It happened. I am not proud of it, but it happened. The green-eyed monster reared its ugly head and sent me into a jealous rage, complete with fire-breathing hostility. It collided with my pent up genie-in-a-bottle and the result was, well, beautiful.

I am not a jealous personality. Do you ever notice how everyone says this and follows it with “but”? Okay, so I am not a jealous personality but I had a situation happen recently that rattled my nice-girl cage. I didn’t see it coming, but wow, it shook me up.

It’s not what you’re thinking. The Carpenter had nothing to do with it. Gosh, I cannot remember the last time one of us felt insecure about the other, probably because we both know nobody in their right minds would want to get mixed up with either one of us. The Carpenter’s only role in this was to bear witness, front row centre, watching me spiral in a hot mess of anger and tears before doing what he always does, saying all the right things to make it better. Sigh.

That’s the beautiful part and you want to hear the nitty, gritty dirty bits, don’t you? You can’t help it. You’re human. We love crisis and pain in other people.

I’ll humour you. This was a personal issue concerning someone I admire in some ways, yet like to slap with my boot in other ways. Someone for whom the grass always seems greener, life is easier, good things happen too without seemingly being appreciated. This is my bias, you understand. It might not actually be true, but it’s true to me, so play along. Once again, the God’s of Success smiled on this person, while my own efforts to get to my personal finish line seemed fraught with potholes. I was happy for this person (she says through gritted teeth), but I also felt frustrated, bitter, green-eyed jealousy. I’m sure you cannot relate. You would never be so immature, (right?).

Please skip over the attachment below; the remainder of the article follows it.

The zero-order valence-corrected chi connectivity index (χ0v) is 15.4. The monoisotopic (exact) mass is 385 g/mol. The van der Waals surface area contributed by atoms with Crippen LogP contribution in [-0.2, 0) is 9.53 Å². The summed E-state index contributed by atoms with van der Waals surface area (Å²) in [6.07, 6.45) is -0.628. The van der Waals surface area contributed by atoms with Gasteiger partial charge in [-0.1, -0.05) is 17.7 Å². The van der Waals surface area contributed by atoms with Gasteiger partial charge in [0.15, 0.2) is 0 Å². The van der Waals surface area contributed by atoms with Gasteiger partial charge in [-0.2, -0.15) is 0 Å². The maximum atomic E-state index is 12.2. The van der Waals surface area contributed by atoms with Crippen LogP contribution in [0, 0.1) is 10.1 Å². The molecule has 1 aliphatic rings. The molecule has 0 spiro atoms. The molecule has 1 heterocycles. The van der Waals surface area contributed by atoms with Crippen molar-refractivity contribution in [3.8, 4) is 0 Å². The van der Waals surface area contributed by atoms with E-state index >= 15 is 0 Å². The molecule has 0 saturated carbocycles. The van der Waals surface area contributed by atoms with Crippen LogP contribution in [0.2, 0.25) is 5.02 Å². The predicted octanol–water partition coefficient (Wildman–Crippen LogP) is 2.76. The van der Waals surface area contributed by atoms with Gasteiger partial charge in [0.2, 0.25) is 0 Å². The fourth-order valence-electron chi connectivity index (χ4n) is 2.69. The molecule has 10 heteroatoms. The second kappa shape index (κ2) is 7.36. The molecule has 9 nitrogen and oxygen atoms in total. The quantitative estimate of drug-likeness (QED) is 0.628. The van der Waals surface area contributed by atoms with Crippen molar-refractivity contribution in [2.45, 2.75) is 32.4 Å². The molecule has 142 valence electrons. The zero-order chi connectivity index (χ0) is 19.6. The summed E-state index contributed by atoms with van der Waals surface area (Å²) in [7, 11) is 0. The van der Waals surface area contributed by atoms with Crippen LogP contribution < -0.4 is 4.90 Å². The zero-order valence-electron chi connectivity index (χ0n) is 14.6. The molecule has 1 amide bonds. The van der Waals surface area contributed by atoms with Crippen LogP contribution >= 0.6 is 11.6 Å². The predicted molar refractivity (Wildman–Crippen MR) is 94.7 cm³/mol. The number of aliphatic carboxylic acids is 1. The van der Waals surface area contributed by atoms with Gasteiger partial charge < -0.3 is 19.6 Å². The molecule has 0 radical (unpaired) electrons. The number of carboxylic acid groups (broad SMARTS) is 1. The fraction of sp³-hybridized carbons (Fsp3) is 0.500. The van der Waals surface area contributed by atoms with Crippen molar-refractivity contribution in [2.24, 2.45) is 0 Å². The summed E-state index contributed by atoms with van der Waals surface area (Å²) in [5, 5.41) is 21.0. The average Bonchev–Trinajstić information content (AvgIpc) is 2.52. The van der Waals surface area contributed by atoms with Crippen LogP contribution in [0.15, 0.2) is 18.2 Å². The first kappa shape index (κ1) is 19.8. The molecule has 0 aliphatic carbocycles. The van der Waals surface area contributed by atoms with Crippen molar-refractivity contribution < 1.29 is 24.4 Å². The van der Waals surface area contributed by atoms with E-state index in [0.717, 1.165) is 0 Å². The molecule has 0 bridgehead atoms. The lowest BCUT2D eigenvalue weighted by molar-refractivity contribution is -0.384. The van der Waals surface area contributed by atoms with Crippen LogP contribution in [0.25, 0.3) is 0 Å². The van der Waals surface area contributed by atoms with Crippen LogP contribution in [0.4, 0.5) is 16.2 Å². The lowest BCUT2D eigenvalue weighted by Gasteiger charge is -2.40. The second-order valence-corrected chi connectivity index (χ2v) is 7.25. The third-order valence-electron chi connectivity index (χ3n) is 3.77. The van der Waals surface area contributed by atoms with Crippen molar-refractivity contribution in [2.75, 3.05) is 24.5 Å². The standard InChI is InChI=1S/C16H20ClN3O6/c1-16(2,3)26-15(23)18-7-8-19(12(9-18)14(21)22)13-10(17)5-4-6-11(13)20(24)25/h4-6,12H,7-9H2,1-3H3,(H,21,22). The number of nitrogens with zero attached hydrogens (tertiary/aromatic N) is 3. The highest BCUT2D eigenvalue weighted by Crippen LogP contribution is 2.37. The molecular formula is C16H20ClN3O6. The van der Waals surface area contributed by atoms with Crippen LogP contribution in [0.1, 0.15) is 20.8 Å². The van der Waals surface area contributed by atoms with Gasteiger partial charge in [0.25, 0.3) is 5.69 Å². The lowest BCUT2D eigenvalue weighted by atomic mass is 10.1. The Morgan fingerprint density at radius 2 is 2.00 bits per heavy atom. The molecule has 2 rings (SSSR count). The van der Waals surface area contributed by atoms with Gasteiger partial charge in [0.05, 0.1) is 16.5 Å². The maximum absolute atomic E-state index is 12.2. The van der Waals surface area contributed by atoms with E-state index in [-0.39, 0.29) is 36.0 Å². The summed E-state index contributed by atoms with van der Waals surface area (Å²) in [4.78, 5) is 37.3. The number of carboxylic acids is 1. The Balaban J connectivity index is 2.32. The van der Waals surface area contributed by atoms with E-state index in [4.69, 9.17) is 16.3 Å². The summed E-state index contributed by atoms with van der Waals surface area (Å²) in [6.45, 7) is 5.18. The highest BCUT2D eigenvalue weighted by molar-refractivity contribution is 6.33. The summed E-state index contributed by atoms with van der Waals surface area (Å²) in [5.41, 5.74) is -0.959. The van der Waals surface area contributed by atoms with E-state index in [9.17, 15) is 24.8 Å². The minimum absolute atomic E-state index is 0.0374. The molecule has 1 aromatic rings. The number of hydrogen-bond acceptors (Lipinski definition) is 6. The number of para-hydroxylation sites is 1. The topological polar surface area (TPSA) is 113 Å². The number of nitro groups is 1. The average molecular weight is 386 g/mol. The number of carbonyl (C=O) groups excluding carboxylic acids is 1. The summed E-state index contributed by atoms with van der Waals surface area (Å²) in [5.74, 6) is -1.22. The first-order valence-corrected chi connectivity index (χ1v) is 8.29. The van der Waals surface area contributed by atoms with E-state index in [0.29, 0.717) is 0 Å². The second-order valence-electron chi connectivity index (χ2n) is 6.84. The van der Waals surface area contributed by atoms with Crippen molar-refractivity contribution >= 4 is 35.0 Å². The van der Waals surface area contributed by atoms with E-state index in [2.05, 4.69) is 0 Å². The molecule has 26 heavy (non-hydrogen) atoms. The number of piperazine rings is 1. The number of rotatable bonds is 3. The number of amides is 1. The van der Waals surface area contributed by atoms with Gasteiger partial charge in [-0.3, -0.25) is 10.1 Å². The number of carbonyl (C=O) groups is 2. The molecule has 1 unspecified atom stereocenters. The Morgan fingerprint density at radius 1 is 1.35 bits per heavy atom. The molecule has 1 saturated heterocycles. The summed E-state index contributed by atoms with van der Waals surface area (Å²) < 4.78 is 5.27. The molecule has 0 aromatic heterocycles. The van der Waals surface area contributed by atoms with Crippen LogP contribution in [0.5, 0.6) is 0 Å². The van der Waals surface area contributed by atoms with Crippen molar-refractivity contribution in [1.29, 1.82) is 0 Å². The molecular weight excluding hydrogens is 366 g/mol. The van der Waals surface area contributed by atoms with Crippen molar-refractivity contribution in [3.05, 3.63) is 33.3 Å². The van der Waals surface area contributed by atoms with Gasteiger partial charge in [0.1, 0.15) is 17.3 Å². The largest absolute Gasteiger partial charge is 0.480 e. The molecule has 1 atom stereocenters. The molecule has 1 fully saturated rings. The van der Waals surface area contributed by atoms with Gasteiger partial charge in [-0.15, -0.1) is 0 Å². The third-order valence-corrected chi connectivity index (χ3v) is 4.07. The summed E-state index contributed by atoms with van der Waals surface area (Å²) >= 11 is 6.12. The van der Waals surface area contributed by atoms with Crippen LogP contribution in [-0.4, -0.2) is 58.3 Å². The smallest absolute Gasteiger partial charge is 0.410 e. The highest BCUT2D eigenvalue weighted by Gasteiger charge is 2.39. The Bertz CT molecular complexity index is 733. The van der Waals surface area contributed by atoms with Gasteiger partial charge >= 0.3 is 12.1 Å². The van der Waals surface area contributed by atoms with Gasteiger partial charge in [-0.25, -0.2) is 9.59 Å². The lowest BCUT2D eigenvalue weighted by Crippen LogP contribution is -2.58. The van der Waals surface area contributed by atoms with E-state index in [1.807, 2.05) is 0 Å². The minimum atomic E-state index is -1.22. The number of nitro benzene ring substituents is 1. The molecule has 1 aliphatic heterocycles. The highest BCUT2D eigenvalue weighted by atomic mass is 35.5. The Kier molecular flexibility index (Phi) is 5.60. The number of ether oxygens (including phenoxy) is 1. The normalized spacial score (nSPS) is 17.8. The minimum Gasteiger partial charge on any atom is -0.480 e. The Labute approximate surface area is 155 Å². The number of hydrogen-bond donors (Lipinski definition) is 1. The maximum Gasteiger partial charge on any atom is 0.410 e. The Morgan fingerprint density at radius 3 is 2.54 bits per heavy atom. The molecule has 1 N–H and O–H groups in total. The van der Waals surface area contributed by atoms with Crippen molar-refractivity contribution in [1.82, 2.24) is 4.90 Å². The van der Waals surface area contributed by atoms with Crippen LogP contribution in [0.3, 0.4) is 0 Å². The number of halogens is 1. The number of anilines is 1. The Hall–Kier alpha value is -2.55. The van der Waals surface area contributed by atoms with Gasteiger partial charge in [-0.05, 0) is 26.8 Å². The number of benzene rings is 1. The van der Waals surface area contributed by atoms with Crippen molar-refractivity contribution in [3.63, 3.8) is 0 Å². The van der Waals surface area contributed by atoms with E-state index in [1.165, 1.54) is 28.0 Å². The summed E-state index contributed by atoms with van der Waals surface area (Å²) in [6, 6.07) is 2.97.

What a silly wave of childish, insecure emotion. It’s embarrassing to admit really. My self-contained genie bottle had been shaken up hard. Bubbles were gushing to the surface. Good girls don’t explode, I told myself. Nice people push down, fizz out, maintain composure; do the right thing. Stick a cork in it.

Yet it was raw energy happening. Before I could feel rational, I exploded, popped the cork and lost my marbles, sort of like a balloon filled with air, when pinched fingers set it free. I zoomed about my bedroom pitching a right proper fit, hot tears and sexy nose drippings included. It was a pure adrenaline assault of passionate anger. I hurled out words out that were real and honest. I didn’t even need to swear. In all, this outrage lasted five glorious minutes.

Here is the beauty of it: I was angry and loving it. I felt alive, healthy, exhilarated. I wasn’t hurting anyone. In fact, true to form, I even yelled about how I wished this person well, because they deserved good things (karma is a bitch, but I’m not). You see, even in my asinine behaviour, I am still nice. Ugh.

I had no idea how freeing anger can be. Sometimes we want the world to acknowledge us, but we forget to acknowledge ourselves first. We don’t even accept how we feel or the right to feel at all.

Enough. Pop your cork. When we love ourselves, it’s easier to love those we secretly want to hit with our boots.